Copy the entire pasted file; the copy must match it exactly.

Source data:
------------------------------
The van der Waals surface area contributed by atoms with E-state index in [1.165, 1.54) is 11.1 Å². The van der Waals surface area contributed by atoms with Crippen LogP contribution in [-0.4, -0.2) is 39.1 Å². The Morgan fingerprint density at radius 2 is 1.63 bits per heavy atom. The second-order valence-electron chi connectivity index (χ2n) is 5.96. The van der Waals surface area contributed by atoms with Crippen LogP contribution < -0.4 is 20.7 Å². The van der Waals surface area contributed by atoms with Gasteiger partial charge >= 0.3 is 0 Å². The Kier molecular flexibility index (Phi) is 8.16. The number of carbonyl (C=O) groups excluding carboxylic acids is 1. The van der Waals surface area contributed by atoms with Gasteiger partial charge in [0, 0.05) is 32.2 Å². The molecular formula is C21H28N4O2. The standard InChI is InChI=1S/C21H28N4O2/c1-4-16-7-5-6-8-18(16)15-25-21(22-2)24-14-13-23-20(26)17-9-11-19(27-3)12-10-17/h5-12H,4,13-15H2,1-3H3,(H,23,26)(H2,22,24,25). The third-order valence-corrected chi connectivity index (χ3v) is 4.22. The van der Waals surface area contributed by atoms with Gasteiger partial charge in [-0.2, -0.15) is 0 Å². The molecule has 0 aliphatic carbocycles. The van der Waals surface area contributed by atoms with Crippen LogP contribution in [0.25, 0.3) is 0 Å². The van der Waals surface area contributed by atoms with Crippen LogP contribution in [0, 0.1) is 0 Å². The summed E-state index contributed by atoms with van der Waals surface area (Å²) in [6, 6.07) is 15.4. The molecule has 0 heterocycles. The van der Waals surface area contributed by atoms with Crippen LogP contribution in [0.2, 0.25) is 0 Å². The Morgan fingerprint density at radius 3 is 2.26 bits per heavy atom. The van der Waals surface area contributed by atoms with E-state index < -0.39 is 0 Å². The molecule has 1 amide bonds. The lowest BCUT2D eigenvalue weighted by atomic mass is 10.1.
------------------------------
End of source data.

The van der Waals surface area contributed by atoms with E-state index in [1.165, 1.54) is 11.1 Å². The van der Waals surface area contributed by atoms with Crippen LogP contribution in [-0.4, -0.2) is 39.1 Å². The Morgan fingerprint density at radius 2 is 1.63 bits per heavy atom. The second-order valence-electron chi connectivity index (χ2n) is 5.96. The van der Waals surface area contributed by atoms with Crippen LogP contribution < -0.4 is 20.7 Å². The van der Waals surface area contributed by atoms with Gasteiger partial charge >= 0.3 is 0 Å². The Kier molecular flexibility index (Phi) is 8.16. The number of carbonyl (C=O) groups excluding carboxylic acids is 1. The van der Waals surface area contributed by atoms with Gasteiger partial charge in [0, 0.05) is 32.2 Å². The molecular formula is C21H28N4O2. The standard InChI is InChI=1S/C21H28N4O2/c1-4-16-7-5-6-8-18(16)15-25-21(22-2)24-14-13-23-20(26)17-9-11-19(27-3)12-10-17/h5-12H,4,13-15H2,1-3H3,(H,23,26)(H2,22,24,25). The third-order valence-corrected chi connectivity index (χ3v) is 4.22. The van der Waals surface area contributed by atoms with Gasteiger partial charge in [-0.2, -0.15) is 0 Å². The molecule has 0 aliphatic carbocycles. The van der Waals surface area contributed by atoms with Crippen LogP contribution in [0.25, 0.3) is 0 Å². The van der Waals surface area contributed by atoms with Crippen LogP contribution in [0, 0.1) is 0 Å². The summed E-state index contributed by atoms with van der Waals surface area (Å²) in [6, 6.07) is 15.4. The molecule has 0 heterocycles. The van der Waals surface area contributed by atoms with Crippen LogP contribution in [0.2, 0.25) is 0 Å². The Morgan fingerprint density at radius 3 is 2.26 bits per heavy atom. The van der Waals surface area contributed by atoms with E-state index < -0.39 is 0 Å². The molecule has 1 amide bonds. The lowest BCUT2D eigenvalue weighted by atomic mass is 10.1.